When I was a child, I missed a lot of school and activities because of my allergies and asthma. It wasn’t until I got older that I realized environmental exposures were the root cause of my condition.
As a pediatric environmental health doctor, I help families identify and reduce triggers and allergens that affect their child's health.
I strive to be as empathetic as possible. Families and kids need to know that someone really cares about them and will help them address their health concerns. There are so many behind-the-scenes details to consider when caring for sick children. I work hard to stay up to date on the latest medical advances and use evidence-based practices.
My training in pediatrics and occupational and environmental medicine lets me educate families about environmental triggers related to their child’s condition. I partner with families to help them remove or reduce the impact of these triggers.
My research focus is two-fold:
- I want to better understand how common environmental exposures, like air pollution and lead exposure, influence neurodevelopment and behavior in children.
- I work to improve asthma treatment by understanding environmental triggers and by developing interventions to reduce them.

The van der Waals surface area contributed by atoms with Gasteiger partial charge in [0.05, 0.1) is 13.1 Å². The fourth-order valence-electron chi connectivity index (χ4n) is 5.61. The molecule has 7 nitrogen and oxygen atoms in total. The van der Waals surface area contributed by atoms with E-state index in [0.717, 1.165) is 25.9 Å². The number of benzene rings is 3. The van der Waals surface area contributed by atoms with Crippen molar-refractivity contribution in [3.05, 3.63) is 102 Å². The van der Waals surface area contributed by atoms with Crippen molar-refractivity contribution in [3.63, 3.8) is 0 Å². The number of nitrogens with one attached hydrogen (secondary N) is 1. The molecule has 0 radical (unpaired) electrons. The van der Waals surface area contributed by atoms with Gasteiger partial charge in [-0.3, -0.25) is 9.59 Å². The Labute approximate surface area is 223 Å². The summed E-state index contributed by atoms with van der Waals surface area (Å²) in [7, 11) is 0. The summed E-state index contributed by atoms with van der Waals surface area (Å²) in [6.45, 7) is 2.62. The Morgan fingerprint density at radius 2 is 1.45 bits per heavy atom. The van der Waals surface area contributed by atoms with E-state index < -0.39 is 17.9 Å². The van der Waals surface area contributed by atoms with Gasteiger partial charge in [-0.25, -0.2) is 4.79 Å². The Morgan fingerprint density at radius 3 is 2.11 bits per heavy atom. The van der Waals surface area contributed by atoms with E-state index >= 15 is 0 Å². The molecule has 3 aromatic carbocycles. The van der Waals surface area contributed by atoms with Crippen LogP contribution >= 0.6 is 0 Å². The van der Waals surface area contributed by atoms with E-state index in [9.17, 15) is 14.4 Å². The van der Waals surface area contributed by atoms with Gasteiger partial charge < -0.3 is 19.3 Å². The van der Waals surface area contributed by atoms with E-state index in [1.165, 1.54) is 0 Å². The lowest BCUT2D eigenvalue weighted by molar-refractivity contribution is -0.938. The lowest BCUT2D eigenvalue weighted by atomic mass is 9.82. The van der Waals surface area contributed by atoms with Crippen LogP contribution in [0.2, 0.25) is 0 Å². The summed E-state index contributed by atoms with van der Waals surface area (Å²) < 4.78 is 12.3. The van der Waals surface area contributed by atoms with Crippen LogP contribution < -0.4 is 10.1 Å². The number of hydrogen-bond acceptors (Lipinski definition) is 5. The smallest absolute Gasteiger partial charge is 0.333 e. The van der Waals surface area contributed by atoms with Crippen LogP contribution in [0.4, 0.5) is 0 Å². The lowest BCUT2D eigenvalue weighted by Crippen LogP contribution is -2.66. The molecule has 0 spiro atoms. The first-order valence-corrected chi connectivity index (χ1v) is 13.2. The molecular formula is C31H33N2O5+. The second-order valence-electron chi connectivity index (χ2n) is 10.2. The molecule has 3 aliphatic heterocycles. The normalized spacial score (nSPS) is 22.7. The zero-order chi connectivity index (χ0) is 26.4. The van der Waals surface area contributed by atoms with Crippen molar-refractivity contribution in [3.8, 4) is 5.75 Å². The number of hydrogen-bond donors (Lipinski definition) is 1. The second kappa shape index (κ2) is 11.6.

My recent research received the Michael Shannon Award for Pediatric Environmental Health Research from the American Pediatric Association. This project examines the influence of housing age and socioeconomic status on childhood lead levels.
I also serve as co-director of the Community Engagement Core through the University of Cincinnati Center for Environmental Genetics. This is a National Institutes of Health (NIH)-funded research center. I actively work with communities to help them identify and advocate for improving air pollution and lead dust in neighborhoods.
When I’m not at work, I love competing in triathlons, cooking and reading philosophy or history. I also enjoy spending time with my wife and adult children.